Campaign for Guantánamo Detainee, Torture Survivor, Reaches Directly to Obama


17 Responses to “Campaign for Guantánamo Detainee, Torture Survivor, Reaches Directly to Obama”

  1. noen says:

    “We doubt that President Bush, who was notorious for being parsimonious with follow-ups, would have gotten away with prescreening his interlocutors.”

    I guess they must mean the pres Bush who dressed up a male prostitute as a journalist, one who visited the White House 200 times and serviced god only knows who, and then called on him as if he were part of the official press corps.

    That president Bush?

  2. JonS says:

    @ #15 T0AD: “only people punished were low level military that were following orders”

    Well, following illegal orders is still illegal so they should have been punished.

    However limiting the investigation/punishment at that level *was* a travesty.


  3. Trent Hawkins says:

    #12: I’m quite serious in saying this: The moral compass of the traditional Dungeons and Dragons games are a greatly unappreciated tool in human development. If you can’t figure out what’s good and evil in a fantasy setting, then you’re not ready for real life.

  4. Kieran O'Neill says:


    ‘If Binyam Mohamed is not “the worst of the worst” as she originally feared, she says Guantanamo is easily the worst prison she has ever seen – and she has visited many.

    “I’ve done criminal work for 20 years. I’ve been on death row. I’ve been in local prisons, state prisons, federal prisons… I’ve never come across the conditions, the attitude, the way they handle anything at Guantanamo Bay.” ‘

    from the BBC
    (“she” being Lt Col Yvonne Bradley, Binyam Mohamed’s lawyer.)

  5. Anonymous says:

    my son was stationed there and followed orders. he cannot even speak about what went on there, has constant nightmares and is under a doctor’s care. but, to state again, he was following orders given him. the rank and file are not responsible and they need to know that.

  6. Stef says:

    One of Binyam’s lawyers is the truly remarkable, wonderful gentleman who is Clive Stafford Smith:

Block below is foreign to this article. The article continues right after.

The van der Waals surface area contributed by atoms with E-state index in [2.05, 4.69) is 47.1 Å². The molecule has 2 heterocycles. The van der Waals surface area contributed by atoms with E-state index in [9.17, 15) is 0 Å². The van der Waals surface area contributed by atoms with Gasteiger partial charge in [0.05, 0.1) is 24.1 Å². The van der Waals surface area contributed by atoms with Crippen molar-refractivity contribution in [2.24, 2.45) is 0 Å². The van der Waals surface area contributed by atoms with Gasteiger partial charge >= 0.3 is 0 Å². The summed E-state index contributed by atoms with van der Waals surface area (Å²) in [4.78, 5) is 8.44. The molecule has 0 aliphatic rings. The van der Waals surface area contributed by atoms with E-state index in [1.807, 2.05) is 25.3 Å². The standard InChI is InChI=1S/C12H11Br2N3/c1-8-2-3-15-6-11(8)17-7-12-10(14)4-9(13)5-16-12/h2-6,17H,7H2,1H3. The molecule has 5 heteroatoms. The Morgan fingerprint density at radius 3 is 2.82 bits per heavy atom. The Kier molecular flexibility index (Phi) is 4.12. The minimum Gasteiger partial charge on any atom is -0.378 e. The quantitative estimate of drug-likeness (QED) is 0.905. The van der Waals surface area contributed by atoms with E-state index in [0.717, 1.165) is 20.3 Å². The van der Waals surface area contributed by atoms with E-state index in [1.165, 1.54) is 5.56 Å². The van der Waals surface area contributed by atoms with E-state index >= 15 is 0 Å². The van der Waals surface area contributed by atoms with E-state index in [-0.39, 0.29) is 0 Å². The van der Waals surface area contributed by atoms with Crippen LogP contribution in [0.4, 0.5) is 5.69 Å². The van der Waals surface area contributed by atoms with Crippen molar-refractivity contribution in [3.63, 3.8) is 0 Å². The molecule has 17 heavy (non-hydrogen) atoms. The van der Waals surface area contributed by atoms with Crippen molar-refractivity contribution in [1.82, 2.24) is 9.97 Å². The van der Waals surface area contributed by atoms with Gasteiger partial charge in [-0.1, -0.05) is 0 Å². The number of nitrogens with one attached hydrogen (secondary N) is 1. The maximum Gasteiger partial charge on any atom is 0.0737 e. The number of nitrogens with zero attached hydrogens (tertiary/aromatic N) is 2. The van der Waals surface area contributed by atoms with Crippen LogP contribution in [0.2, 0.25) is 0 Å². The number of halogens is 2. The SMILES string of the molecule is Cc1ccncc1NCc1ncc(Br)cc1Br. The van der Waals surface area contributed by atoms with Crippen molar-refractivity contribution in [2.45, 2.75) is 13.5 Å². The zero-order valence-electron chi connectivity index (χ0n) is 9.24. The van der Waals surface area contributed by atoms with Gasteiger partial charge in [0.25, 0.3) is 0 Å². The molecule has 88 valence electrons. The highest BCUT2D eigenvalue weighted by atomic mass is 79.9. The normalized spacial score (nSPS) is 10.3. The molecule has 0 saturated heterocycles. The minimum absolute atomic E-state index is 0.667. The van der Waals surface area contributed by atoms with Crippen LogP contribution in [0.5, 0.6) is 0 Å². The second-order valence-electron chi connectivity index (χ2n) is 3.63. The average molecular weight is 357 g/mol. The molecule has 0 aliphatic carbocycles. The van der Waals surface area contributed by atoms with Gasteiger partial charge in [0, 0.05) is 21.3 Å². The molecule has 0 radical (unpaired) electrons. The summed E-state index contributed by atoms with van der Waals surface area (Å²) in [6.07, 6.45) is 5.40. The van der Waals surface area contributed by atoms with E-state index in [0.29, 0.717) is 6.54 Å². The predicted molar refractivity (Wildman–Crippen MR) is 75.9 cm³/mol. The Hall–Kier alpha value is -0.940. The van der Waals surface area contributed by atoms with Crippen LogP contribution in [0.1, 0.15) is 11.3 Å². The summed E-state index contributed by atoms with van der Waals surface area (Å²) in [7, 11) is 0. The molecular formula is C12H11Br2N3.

Somewhat strangely, he’s not named directly in the article, even though he signs the letter they so heavily reference. (He founded and is the Director of Reprieve.) The closing paragraphs of this letter, which serve to highlight how heavily censored the information provided to the President of the United States on this case is, are brilliant:

    “[President Obama]…you should be aware of the bizarre reality of the process under which we operate: That you, as Commander-in-Chief, are being denied access to material that would help prove that crimes have been committed by US personnel. This decision is being made by the very people who you command. This is a state of affairs that you may wish to redress.”

    Direct links to the letter:

  7. Takuan says:

    ever pull a plant out of the ground? You grab the main trunk tight and twist and wrench and haul. Sometimes it slips out of your hand, sometimes the top breaks off. Frequently you get cut and scratched as it fights you and if your are really unlucky, you end up on your ass in the dirt with that godsbedamned shrub smirking at you. If it’s been a long time between weedings, the roots have had a chance to burrow deep and wide and grow fat. More than half the time some break off underground and lurk there, ready to sprout when your back is turned. You have to be patient and thorough and methodical. You can try to skip the hard work by use of fire and poison – but that tends to damage other, beneficial plants. The best policy is to dig wide and deep and get every scrap of root. Shift the dirt as required and backfill with clean. This things do take time.

  8. Robbo says:

    It’s going to be interesting to see what happens as the Obama administration continues to run into conflict with those who feel (and act) as if they were ruling the country.

    Something’s gotta give.

    Get the popcorn.

  9. IWood says:

    What’s facinating to me about this is the level of detail concerning the machinations of government that the average citizen is now exposed to. The same thing happened during the primaries–I don’t think I’ve ever had the kind of conversations about minutiae of process that I had then, with people I wouldn’t characterize as political junkies.